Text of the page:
Personal application: I was single for a LONG time. I have no doubt that God had provided earlier opportunities for joyful marriage that I somehow missed — whether through social ineptness, lack of spiritual sensitivity, overlooking an opportunity, someone else’s personal choice, or whatever. But what kept me going (and eventually marrying at age 40!) was the realization that God could have planned for me as he did for Joseph Smith. He wasn’t going to withhold the best from me just because of earlier failure or folly. He could design my life to allow the “second chance” to be at least as good as the first chance. And based on my current joy and loving family, I believe he did.

  8. Kevinf on March 18, 2008 at 3:11 pm

    Two thoughts on this. First, it reminds me of the old, and repugnant, analogy that was used so often in Seminary when I was growing up of the nail in the board. The teacher would drive the nail, indicating sin (usually geared towards chastity), then talk about repentance, and pull out the nail. But, he would point out, the hole is still there. I always found that problematic, as we are told that when we repent of our sins, He will “remember them no more.” Second, I have been present at two blessings that I can remember (not my own), where it was pronounced that “your sins are forgiven” by the person giving the blessing. These were in connection with advancements in the priesthood. I also have been present at reinstatements following excommunication, where similar statements were made. I prefer to take the atonement at face value, which is that forgiveness is complete, and truly frees us for our sins.

    However, and perhaps this is what you are getting at, we are not told that we will forget our sins. Nor, as you point out, will the consequences of those sins be wiped away, necessarily. However, the other part of the atonement is what allows us, who have been the victims or targets of other’s sins, to both forgive them, and wipe away the consequences of their sins in our lives. Christ, through the atonement, “blots out their transgressions according to the power of his deliverance…” (Alma 7:11-13). I have seen through the eyes of some good friends whose marriage was rocked by infidelity come back whole and both more blessed and with greater love through repentance and the atonement, which healed both the sinner and the betrayed spouse. Neither has forgotten the sin, but both have transcended it, and been transformed through the atonement in this life.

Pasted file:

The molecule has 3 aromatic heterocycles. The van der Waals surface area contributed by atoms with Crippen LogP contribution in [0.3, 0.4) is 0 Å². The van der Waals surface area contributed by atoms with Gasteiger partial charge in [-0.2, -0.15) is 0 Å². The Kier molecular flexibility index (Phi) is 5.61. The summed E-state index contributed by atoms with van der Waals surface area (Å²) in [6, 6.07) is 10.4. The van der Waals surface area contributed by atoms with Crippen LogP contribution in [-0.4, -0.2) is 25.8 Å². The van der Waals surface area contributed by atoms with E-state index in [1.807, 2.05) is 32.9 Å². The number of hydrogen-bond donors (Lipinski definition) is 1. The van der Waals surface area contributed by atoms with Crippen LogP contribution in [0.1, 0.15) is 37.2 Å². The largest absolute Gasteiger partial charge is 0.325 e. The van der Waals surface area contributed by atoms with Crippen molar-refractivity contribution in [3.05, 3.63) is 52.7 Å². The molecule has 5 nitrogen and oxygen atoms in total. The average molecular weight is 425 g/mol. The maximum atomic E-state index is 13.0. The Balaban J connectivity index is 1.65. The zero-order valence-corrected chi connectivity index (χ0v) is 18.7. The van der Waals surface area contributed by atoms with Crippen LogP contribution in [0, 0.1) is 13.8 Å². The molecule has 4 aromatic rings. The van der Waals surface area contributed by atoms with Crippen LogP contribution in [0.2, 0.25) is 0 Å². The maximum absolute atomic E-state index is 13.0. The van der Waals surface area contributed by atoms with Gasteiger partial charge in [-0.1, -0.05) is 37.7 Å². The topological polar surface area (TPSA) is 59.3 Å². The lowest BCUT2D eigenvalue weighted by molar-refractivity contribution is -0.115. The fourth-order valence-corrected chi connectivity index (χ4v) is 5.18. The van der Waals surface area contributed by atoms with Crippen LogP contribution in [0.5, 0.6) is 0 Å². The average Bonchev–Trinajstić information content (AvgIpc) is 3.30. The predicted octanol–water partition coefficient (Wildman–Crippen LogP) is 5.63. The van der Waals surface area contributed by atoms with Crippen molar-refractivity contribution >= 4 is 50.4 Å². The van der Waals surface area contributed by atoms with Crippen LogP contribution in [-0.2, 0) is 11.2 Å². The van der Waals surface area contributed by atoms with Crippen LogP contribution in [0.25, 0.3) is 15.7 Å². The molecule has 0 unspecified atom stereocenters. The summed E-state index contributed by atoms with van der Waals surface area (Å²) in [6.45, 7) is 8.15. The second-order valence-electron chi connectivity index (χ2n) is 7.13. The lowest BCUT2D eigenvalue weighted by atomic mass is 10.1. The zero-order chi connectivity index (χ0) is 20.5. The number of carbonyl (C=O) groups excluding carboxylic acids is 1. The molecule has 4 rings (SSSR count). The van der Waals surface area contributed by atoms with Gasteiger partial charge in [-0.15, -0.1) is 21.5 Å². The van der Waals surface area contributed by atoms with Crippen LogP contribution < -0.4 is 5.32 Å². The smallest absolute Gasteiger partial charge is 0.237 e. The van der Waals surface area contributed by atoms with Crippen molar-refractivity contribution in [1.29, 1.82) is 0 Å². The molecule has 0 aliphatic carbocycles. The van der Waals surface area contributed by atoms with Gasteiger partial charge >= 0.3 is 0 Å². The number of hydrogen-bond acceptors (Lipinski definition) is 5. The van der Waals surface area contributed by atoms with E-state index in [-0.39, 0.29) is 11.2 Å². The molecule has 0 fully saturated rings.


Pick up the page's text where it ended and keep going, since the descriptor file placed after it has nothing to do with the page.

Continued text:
9. Jack on March 18, 2008 at 3:29 pm

    “Our loving and omniscient God sometimes enables our second chance blessings to be even greater than the first chance blessing that we missed.”

    Yes, I’d say our redemption from the Fall seems to do just that. It’s miraculous.

  10. Adam Greenwood on March 18, 2008 at 3:31 pm

    I don’t think that metaphor is repugnant, since I’ve only seen it used to make the same point that I’m making here. But that metaphor isn’t the point of the post–you’re the one who brought it up–and I think we’re mostly in agreement. I like what you say about your married friends.

  11. Kevinf on March 18, 2008 at 3:52 pm

    Adam, it was always repugnant to me. But I think otherwise, we are in agreement. My friends are not likely to forget what happened in their lives, but it no longer is the ever-present undercurrent that colors every waking moment of their lives before the repentance took place.

  12. Kent on March 18, 2008 at 4:21 pm

    For me the issue isn’t Christ paying for sins (a phrase not found in scripture), rather the healing of relationships by overcoming the effects of sin. It isn’t that sin is a tally mark, rather that it estranges me from others.

    What is sin?
    That which creates or maintains alienation in relationships.

    What is salvation/atonement?
    Repairing damaged relationships and experiencing joy in relationships.

    Everything else is details.

    Belief in Jesus as the Savior and his power means nothing if he can’t heal the damage I’ve not only done to myself, but to others I’ve hurt. Any salvation that doesn’t take not only restitution, but also restoration into account, fails to be just.

  13. Jonovitch on March 18, 2008 at 4:28 pm

    In the last week, I’ve noticed an incredible message of grace in 2 Nephi, through the words of Lehi, Jacob, and Nephi.

    Lehi — “There is no flesh that can dwell in the presence of God, save it be through the merits, and mercy, and grace of the Holy Messiah” (2 Ne 2:8).

    Jacob — “Wherefore, my beloved brethren, reconcile yourselves to the will of God, and not to the will of the devil and the flesh; and remember, after ye are reconciled unto God, that it is only in and through the grace of God that ye are saved” (2 Ne 10:24).

    Nephi — “For we labor diligently to write, to persuade our children, and also our brethren, to believe in Christ, and to be reconciled to God; for we know that after all we can do, it is by grace that we are saved” (2 Ne 25:23).